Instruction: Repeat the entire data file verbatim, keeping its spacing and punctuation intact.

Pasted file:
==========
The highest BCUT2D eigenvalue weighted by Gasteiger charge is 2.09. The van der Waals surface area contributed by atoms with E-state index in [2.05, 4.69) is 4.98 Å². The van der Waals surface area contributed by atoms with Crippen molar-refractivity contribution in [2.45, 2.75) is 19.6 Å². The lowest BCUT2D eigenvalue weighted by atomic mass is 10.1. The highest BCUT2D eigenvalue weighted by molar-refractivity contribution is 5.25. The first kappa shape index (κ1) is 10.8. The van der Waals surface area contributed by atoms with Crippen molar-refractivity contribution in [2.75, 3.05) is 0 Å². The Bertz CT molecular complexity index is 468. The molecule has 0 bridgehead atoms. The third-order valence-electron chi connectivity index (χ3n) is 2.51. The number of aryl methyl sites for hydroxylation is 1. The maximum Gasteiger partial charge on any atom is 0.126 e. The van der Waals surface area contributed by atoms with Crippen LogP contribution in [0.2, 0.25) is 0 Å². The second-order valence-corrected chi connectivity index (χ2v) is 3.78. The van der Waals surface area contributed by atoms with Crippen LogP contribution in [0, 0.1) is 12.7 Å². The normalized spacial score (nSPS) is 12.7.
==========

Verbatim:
The highest BCUT2D eigenvalue weighted by Gasteiger charge is 2.09. The van der Waals surface area contributed by atoms with E-state index in [2.05, 4.69) is 4.98 Å². The van der Waals surface area contributed by atoms with Crippen molar-refractivity contribution in [2.45, 2.75) is 19.6 Å². The lowest BCUT2D eigenvalue weighted by atomic mass is 10.1. The highest BCUT2D eigenvalue weighted by molar-refractivity contribution is 5.25. The first kappa shape index (κ1) is 10.8. The van der Waals surface area contributed by atoms with Crippen molar-refractivity contribution in [2.75, 3.05) is 0 Å². The Bertz CT molecular complexity index is 468. The molecule has 0 bridgehead atoms. The third-order valence-electron chi connectivity index (χ3n) is 2.51. The number of aryl methyl sites for hydroxylation is 1. The maximum Gasteiger partial charge on any atom is 0.126 e. The van der Waals surface area contributed by atoms with Crippen LogP contribution in [0.2, 0.25) is 0 Å². The second-order valence-corrected chi connectivity index (χ2v) is 3.78. The van der Waals surface area contributed by atoms with Crippen LogP contribution in [0, 0.1) is 12.7 Å². The normalized spacial score (nSPS) is 12.7.